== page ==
The report emphasizes the central role which farmers play in establishing and maintaining parklands and suggests that, despite conditions which have led to degradation in many places in the Sahel, these systems are remarkably dynamic and resilient. They are not in uniform decline but, in several locations, are reproducing themselves very effectively through the concerted efforts of rural populations. The expectation that tree cover diminishes as pressure on land increases does not always hold true and land-use intensification in some places is accompanied by growing densities of managed trees (Arnold and Dewees, 1995). A variety of improvements in the institutional, economic, technological and biological environment in which these systems operate can effectively lead to the emergence and extension of agroforestry parklands.
The first chapter of the report provides a thorough description of agroforestry parkland systems. It reviews the various concepts and definitions of the system, emphasizes the wide geographical extent of their distribution and provides details on constituent species. Various classification systems, which have attempted to capture regional and local variations in parkland structure and composition, are presented.
Chapter two assesses dynamic trends in the extent, density and age distribution of parklands over time and highlights the need for more information in this area. It also outlines the variety of natural, socio-economic, technological, political and demographic variables to which farmers and parkland systems respond, and which have influenced adoption and decline of this agroforestry practice in the last few decades.
The third chapter analyses in detail the available qualitative and quantitative information on biological processes governing the biophysical influence of parkland trees on soils, crops and microclimate, and how they interact to have a positive or negative impact on crop yields. These processes are examined in relation to several factors including tree species, distance from tree, tree and crown size, and tree density. Experience with various improved parkland management techniques is presented in Chapter four. These technologies aim to improve parkland tree density, increase fruit, foliage and wood production, as well as enhancing crop production. Advances in domestication of parkland species and its potential impact on the adoption of parkland agroforestry are considered. This is followed by a discussion of knowledge gaps relating to the processes regulating genetic diversity in parkland species, with a view to promoting their conservation.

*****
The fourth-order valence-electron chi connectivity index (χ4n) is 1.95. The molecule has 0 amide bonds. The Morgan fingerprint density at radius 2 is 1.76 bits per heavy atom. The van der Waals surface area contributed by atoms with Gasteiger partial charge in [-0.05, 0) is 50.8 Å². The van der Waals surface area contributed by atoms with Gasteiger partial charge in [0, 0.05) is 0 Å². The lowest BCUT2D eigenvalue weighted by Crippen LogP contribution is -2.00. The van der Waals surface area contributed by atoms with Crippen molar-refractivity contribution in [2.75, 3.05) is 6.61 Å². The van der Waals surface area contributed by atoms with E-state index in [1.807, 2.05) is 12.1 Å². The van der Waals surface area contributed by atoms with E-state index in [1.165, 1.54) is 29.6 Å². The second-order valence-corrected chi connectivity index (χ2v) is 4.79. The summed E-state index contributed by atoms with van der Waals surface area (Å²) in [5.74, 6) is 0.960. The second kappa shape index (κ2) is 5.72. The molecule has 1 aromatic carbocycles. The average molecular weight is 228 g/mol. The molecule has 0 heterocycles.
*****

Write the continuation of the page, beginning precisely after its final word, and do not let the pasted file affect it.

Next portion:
Chapter five focuses on the institutional factors influencing the management of land and trees in parklands. It highlights the need to understand existing indigenous arrangements at the level of whole communities or individual farmers for managing and regulating the use of parkland resources and the ways in which they have evolved in response to changes in the socio-economic and environmental context. Constraints and incentives for tree conservation and planting in indigenous tenure are analysed. The second part of the chapter looks at how the implementation of Sahelian forest laws has limited farmers' rights and prevented them from optimizing parkland management. It suggests possible areas of improvement in national forest policies and institutions which might help local communities achieve sustainable forest management.
Within the context of the increasing importance of on-farm tree production, Chapter six presents available data on fruit, foliage, wood and gum production in parklands and outlines additional data needs.
Chapter seven reviews the quantitative and qualitative use of parkland outputs and their importance in human nutrition, food diversity and seasonality, and health. It also emphasizes the diversity and size of local and international markets for parkland products and the role they play in local and national incomes. Their particular significance for specific gender, ethnic and social groups, who participate in the various stages of product collection, processing, marketing and consumption, is analysed. Lastly, the costs and benefits associated with the practice of maintaining trees in agroforestry parklands are evaluated.
The final chapter offers salient conclusions regarding the importance and characterization of agroforestry parkland systems, and the driving forces behind them, recommending several major lines of action for sustaining their conservation and reproduction.